I rather like the idea of facebook as an unholy power that can be channelled by crazed adepts chanting the right liturgies to recreate what was and what can be. Of course the price will be high, you will have to dedicate yourself to the service of facebook. It's corrupting presence will flow through your soul warping your perceptions and altering your appearance. Your face will be pasty, your fingers flattened from continual keyboard use. No longer will you speak to others or see them through human eyes but for those prepared to make these sacrifices the gifts will be great.

In the temple of facebook where the floor is slicked with the blood of sacrifices and the air is cloudy with ozone and the tortured remnants of long lost souls you will find the answers and the power you seek. Without touching your enemies you can destroy them; bare their most closely held secrets to the cold light of day. The sweetness of corruption will be your siren song luring the helpless and the weak into the web which spans the world. Once they are there they are yours; forever. Not even death will release them from this grip. The whole of human experience is your prey to feed to on. Suck the marrow dry without moving from your chair. You hover godlike over the doings of humanity and laugh as they scurry in the dust at your feet.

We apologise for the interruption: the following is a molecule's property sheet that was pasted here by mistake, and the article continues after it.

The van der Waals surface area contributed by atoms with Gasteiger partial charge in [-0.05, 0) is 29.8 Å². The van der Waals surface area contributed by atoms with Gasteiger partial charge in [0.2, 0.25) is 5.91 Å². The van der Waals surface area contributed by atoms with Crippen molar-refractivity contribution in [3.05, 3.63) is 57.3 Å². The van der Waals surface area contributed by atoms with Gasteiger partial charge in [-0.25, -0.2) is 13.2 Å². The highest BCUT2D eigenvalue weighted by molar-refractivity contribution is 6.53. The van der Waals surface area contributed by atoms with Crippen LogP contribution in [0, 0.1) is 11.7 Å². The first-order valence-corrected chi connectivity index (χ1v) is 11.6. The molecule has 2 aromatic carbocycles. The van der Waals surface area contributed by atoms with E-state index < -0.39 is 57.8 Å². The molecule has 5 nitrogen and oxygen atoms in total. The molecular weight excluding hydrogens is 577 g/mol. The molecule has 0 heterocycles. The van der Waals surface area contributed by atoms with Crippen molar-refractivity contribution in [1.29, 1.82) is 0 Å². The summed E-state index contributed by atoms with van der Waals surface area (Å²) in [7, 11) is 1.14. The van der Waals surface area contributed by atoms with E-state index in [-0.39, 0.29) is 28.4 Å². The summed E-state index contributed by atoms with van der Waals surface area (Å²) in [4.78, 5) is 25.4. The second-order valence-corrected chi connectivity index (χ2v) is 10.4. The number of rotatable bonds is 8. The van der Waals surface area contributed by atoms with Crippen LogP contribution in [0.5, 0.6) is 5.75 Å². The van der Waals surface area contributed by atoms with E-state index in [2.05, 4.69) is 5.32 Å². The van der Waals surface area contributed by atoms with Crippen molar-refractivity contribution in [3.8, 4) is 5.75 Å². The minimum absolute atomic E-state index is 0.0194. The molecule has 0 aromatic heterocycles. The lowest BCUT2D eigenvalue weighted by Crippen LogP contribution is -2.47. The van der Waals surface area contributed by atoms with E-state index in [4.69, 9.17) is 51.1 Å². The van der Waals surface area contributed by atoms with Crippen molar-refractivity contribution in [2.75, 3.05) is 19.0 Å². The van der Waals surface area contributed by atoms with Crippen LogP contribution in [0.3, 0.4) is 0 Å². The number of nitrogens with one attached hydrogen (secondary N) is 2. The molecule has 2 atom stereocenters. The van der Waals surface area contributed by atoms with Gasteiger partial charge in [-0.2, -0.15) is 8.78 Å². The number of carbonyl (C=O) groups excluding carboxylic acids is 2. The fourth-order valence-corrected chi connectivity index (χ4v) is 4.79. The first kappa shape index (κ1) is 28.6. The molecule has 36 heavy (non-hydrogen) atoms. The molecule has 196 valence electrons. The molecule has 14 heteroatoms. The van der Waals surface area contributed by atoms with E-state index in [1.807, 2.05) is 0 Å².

Ah but as you revel in your power, think on this. Facebook gives little and takes much. Your great power is merely a shadow, a reflection of facebook. It is a pale imitation of the reality. Of all the wretched beings trapped within the web none is bound as securely as you. Separated from life, bound by your oaths and your desires you serve facebook as helplessly as any slave. Without it you would wither and die, it provides your sole nourishment your one tiny link to the greatness of the universe. But you see only what it lets you see and know only what it sees fit to tell you. Know this necromancer; though you sit on a throne on bones and the puppet strings run from your fingers to the people of the world yet you are enthralled. You must serve and every benefit you gain increases your debt. A debt that will never be repaid.

But what the hell, its better than MySpace.

Domestic Tip #5

Don't use your tongue to test the heat of your spatula

Tuesday, August 3, 2010

Whatever the Weather